Episode #16 – Globalization and Trade and Poverty

Crash Course’s episode this week is very timely with Donald Trump’s campaign’s consistent talking point about China taking US jobs, Bernie Sanders’ championing of the poor, and the general buzz about how low wages can rise.  This post might get lengthy, but stay with me.  Let’s dive in:

The Big Difference-Maker in Reducing Poverty

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The greatest contributor [to reducing extreme poverty] is globalization and trade.  The world’s economies and cultures have become more interconnected and free trade has driven the growth of many developing economies.

Crash Course attributes global trade as the leading contributor to reducing poverty.  This is consistent with general economic principles, namely that trade necessarily makes both parties better off.

However, Crash Course also states:

Better access to education, humanitarian aid, and the policies of international organizations like the UN have made a difference.

This is up for debate, depending on which examples you cite.  Foreign aid may help, but it also may do a lot of damage by disrupting the local economy and creating a prize for political factions to fight over.  Additionally, The UN makes hundreds of policies that impact international trade; some help and some do not.  The UN is not solely a global trade organization, and sometimes their other goals conflict with their goal to increase free trade.

Opponents of Global Trade

While Crash Course does come down in favor of global trade, they don’t do a very good job at rebutting the arguments against global trade.

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But not everyone agrees. Opponents of globalization called outsourcing of jobs “exploitation and oppression”, a form of economic colonialism that put profits before people.  A few call for protectionist policies like higher tariffs and limitations on outsourcing.  

Crash Course never responds to this objection to global trade or the argument’s proposed solution.  If someone is worried about “exploitation and oppression,” (i.e. low wages and poor working conditions), higher tariffs and limitations on outsourcing do not help these workers at all.  These policies protect domestic businesses from international competition, but it does not improve the working conditions or the pay of foreign workers.  Furthermore, an economist would argue that by reducing the demand for these foreign products (through tariffs or limits on outsourcing), you are reducing the revenues of these businesses and reducing the value that these workers provide.  This puts downward pressure on their wages.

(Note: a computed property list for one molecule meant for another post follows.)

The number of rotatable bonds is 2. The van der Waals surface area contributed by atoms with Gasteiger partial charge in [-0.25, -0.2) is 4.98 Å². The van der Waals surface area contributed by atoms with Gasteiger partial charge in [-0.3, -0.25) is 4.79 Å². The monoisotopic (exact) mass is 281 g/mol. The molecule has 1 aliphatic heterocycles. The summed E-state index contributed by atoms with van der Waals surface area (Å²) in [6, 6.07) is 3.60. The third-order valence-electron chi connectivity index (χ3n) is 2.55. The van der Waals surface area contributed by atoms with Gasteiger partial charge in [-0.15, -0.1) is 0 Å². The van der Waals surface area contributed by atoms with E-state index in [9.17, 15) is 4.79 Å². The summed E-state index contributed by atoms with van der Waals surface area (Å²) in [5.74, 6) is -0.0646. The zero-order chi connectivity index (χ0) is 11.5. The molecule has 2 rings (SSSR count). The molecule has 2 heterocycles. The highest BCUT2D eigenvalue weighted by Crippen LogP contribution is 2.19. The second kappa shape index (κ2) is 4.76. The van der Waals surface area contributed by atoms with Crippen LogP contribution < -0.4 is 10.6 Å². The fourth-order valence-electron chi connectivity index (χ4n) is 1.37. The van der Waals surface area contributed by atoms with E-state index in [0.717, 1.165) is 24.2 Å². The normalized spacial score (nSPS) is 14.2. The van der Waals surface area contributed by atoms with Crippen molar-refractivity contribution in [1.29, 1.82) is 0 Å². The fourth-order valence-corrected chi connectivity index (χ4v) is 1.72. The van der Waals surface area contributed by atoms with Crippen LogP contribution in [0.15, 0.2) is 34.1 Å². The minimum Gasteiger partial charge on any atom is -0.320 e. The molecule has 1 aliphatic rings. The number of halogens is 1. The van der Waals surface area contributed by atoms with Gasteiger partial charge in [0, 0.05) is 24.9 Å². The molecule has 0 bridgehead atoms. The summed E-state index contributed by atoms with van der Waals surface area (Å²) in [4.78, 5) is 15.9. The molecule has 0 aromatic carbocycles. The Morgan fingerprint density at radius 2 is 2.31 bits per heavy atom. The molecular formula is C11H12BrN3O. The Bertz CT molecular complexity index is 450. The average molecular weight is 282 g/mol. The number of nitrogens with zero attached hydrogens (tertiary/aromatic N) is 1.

Improvement in wages and working conditions come from economic prosperity and competition for labor; growing businesses that need employees will have to compete for workers, and those businesses that provide either improved conditions or wages will attract the most workers from other sectors of the economy.

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But others focus on the foreign workers themselves by demanding they receive higher wages and more protections.  The root of many arguments against globalization is that companies don’t have to follow the same rules they do in developed countries. Some developing countries have no minimum wage laws. They don’t have regulations that provide safe working conditions, or protect the environment. And although nearly every country bans child labor, those laws are not always enforced.

The implementation of laws that prohibit certain working conditions or wages does not necessarily benefit workers.  As this episode infers toward the end of the video, if we implemented the laws on wages and working conditions of developed countries onto developing countries, it would not benefit these countries as it would eliminate most of the jobs.  Employers could not afford to abide by the laws and remain profitable, and the result would be fewer businesses and fewer people employed.

As for the debate on child labor, OxFam research suggests that prohibiting child labor results in many children turning to black market activities such as prostitution in order to sustain themselves.